This story about “coming out” with an FSHD diagnosis was first published in the 2014 summer issue of the FSH Watch newsletter. Its message is timeless.
The #FSHDselfies campaign
by Kelly Mahon Arlington, Virginia
My hands were shaking and my stomach was doing somersaults. You can do it, the voice in my head said. I was absolutely terrified.
When I hit “post” on my first ever selfie in honor of the FSH Society’s awareness and fundraising campaign, #FSHDselfies, my anxiety only heightened. Then my photo got a like. Then another…and another. I couldn’t keep up with the activity and comments.
By lunchtime, dozens of my friends had posted their own selfies to social media. By dinnertime, there were hundreds. From elementary school friends to high school and college classmates, to former neighbors, the CEO of my former employer, and even friends of friends I have never met posted selfies and words of support for me. I definitely found out what it feels like to “go viral”!
Like many of us with FSHD, I avoid having my photo taken. In fact, the worst day of the year growing up was always class picture day. My inability to flash a toothy smile has caused me to face inevitable questions every time someone whips out a camera. Why don’t you smile? Why so serious? Why are you never happy?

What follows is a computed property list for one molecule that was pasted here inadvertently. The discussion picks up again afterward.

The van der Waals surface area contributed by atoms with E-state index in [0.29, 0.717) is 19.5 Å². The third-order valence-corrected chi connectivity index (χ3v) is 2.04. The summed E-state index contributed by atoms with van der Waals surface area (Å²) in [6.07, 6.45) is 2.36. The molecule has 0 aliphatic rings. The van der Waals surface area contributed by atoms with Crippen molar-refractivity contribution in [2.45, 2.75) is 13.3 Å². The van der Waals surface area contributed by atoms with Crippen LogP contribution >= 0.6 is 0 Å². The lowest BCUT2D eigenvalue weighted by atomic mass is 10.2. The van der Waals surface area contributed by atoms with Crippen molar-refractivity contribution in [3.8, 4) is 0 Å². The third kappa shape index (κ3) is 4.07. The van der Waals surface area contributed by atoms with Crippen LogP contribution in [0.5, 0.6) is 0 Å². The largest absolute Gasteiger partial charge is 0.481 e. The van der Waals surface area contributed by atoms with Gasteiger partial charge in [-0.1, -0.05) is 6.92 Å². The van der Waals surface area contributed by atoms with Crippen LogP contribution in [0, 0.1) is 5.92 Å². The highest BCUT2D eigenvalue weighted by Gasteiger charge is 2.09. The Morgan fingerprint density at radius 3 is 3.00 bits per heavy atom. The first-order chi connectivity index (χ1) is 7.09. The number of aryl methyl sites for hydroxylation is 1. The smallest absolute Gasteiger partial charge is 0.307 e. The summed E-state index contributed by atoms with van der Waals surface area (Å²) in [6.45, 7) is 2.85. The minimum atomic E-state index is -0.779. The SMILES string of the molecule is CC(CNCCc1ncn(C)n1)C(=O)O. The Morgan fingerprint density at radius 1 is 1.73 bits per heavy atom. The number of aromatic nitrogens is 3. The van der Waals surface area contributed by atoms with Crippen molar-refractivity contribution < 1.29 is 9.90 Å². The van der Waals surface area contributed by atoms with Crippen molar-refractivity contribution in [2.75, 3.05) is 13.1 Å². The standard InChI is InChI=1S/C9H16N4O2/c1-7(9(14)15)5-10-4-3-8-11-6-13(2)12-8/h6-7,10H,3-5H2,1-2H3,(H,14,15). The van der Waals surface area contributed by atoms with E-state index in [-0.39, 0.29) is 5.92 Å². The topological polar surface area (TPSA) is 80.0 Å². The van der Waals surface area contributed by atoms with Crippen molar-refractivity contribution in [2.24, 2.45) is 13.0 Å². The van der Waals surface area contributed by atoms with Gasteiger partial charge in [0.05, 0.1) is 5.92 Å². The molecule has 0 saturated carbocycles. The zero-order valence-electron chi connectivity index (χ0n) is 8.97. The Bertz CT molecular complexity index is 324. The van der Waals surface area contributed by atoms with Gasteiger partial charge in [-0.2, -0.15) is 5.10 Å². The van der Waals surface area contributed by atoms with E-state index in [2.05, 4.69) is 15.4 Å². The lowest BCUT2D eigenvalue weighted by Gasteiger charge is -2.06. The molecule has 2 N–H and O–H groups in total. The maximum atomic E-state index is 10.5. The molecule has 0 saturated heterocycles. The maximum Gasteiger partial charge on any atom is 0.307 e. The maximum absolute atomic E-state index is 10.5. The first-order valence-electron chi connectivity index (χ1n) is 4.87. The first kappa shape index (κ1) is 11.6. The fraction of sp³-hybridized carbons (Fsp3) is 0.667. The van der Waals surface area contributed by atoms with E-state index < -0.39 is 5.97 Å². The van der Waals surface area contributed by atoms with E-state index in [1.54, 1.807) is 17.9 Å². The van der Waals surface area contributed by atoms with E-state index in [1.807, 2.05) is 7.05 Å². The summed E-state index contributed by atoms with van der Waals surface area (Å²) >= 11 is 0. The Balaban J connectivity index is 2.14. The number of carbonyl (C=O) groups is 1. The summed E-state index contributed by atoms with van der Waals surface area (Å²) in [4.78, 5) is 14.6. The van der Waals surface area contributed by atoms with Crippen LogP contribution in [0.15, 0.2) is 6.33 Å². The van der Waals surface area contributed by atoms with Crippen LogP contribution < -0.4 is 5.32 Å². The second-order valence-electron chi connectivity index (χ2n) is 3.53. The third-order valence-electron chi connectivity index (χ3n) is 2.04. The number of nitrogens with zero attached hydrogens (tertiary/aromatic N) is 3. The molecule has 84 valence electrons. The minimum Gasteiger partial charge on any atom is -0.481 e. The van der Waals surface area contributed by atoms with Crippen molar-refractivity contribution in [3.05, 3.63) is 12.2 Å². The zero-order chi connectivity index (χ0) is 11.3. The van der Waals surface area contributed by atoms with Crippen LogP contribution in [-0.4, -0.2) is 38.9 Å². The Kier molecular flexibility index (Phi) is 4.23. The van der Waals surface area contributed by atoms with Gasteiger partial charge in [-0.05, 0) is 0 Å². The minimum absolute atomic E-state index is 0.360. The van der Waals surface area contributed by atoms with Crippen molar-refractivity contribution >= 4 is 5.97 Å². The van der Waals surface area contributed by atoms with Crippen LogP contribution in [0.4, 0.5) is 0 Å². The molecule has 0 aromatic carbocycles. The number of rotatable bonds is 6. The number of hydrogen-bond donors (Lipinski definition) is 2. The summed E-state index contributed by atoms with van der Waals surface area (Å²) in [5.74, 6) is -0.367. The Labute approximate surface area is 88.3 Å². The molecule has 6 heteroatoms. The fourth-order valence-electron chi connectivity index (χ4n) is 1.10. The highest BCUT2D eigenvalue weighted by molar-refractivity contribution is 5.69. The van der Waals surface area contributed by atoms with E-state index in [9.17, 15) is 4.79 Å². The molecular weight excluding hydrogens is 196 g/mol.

By participating in the selfie campaign, I was finally responding to all of those well intentioned but deeply hurtful questions in a positive way. And you know what? It felt amazing.
Before the FSH Society’s campaign, the only people who knew about my FSHD diagnosis were family members and a handful of close friends. But I knew I could not let the opportunity to raise awareness and money for research pass by. I reasoned that there never would be a better time to “come out.”
My support system was bigger than I ever knew
I won’t lie. Posting that selfie was the scariest thing I have done in recent memory. As a private person, I’m generally not one for selfies, let alone sharing personal medical information on social media. But, looking back, I am certain that coming out was the best decision I will make all year. I was instantly received with a world of support, even from places I did not expect.
The selfie campaign helped me realize that there is strength in weakness and beauty in challenge. The overwhelming response showed me that I will never face this disease alone. To my incredible support system: thank you. And to people living with the secret of their diagnosis, I hope you, too, will consider coming out.
Participating in the #FSHDselfies campaign was nothing short of life changing in how I view my support system … it’s bigger, warmer, and more accepting than I ever knew. FSHD gives us many burdens to carry. Only when you share your story will others know to help you lighten the load. More importantly, though, you’ll feel like a weight has been lifted. Even though the campaign is nearing completion, there’s never a bad time to raise awareness. Go ahead—post that selfie!